Due to sufficiently high neutral hydrogen column densities, so called Lyman limit systems (LLS) are optically thick for Lyman continuum photons (lambda < 912 Å in the absorber restframe) and produce sharp edges in the quasar spectra, sometimes even completely absorbing the quasar flux below (1+z)·912 Å, where z is the redshift of the absorber (one of these edges can be seen at 1670 Å (<=>  z = 0.722) in the FOS spectrum of HS1700 presented below).
Since the majority of strong heavy element lines falls into the ultraviolet frequency range, even if originating at redshifts about 2, the successfull implementation of the Hubble Space Telescope (HST) has provided a substantial breakthrough in the studies of QSO absorption lines. Yet, due to the LLS mentioned above only a few quasars are known to exhibit detectable flux over a wide range of the UV part of the electromagnetic spectrum. As shown by IUE observations between 1200 Å and 3200 Å, the bright (V = 16.1) high-redshift (z = 2.72) quasar HS1700+6416 discovered in the course of the Hamburg Quasar Survey (Reimers et al. [3]), belongs to this class.
The graphic depicts UV spectra (with 1 sigma error) taken with the Faint Object Spectrograph (FOS) and the Goddard High Resolution Spectrograph (GHRS) onboard the Hubble Space Telescope in May 1996. The red line marks the estimated continuum which shows likely emission lines of NeIII and NeV and possibly NeIV and OIV. The GHRS spectrum is contaminated by geocoronal HI emission at 1215 Å and airglow (OI) at 1310 Å.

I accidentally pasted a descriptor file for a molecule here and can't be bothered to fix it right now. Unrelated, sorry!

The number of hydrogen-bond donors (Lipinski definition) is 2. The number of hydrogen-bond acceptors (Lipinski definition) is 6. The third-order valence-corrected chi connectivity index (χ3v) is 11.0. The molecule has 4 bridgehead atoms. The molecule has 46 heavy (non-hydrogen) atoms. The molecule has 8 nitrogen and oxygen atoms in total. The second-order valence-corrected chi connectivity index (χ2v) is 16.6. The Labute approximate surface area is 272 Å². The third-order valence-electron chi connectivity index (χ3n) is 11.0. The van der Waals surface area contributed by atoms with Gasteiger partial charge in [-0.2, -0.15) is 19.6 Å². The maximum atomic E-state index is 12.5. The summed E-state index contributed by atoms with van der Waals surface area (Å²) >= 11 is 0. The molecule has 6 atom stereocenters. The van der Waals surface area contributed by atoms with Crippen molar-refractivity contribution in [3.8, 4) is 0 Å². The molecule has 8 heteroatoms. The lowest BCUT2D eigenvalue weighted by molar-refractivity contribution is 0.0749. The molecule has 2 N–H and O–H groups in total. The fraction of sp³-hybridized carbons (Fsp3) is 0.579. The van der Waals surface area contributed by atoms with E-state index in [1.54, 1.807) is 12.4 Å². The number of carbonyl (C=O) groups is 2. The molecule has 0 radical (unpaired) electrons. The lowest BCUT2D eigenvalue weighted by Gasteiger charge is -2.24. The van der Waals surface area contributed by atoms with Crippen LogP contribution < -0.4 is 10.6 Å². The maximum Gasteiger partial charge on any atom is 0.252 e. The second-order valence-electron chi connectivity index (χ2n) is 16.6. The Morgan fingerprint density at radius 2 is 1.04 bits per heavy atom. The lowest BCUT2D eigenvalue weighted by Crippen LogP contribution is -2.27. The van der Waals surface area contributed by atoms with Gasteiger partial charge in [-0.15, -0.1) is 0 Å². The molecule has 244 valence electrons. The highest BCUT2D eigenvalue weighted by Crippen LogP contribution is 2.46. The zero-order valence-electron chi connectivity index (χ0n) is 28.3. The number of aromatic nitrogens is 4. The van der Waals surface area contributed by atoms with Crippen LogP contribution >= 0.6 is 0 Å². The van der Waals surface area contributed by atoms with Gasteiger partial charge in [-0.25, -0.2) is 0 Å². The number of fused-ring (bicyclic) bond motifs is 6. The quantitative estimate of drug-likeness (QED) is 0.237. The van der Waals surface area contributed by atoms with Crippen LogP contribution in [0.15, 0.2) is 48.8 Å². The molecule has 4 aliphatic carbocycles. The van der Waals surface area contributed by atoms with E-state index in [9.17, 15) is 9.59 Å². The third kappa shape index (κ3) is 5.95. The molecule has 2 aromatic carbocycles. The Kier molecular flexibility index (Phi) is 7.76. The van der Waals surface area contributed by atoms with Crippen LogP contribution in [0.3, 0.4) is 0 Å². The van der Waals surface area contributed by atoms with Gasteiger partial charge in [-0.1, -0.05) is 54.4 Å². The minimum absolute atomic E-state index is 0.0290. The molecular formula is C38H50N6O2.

Analysis of these data in combination with results determined from high quality optical data (Tripp et al. [4]) and earlier UV data (Vogel and Reimers [5], Köhler, Reimers and Wamsteker [2]) provides more accurate metal abundances of the absorber systems with particular regard to Neon and Sulphur and systems at low redshift as well as further information about the intergalactic ionizing radiation field.

3. Results

1. Absorption Systems: A new MLS at z=0.09 has been found on the basis of strong but blended absorption for Ly alpha and the CIV doublet at 1548/1550 Å. This redshift coincides well with z=0.086 of a galaxy detected at 11'' (i.e. appr. 30 kpc for H0 = 50 km/sMpc) from HS1700 by Reimers et al. [3]).

2. Photoionization Models: Assuming photoionization, cloud models under the influence of a metagalactic radiation field as computed by Haardt & Madau [1] for different redshifts have been constructed with Ferland's ionization code CLOUDY. The cloud models consist of two regions of different hydrogen density : low- (LIP) and high-ionization phase (HIP).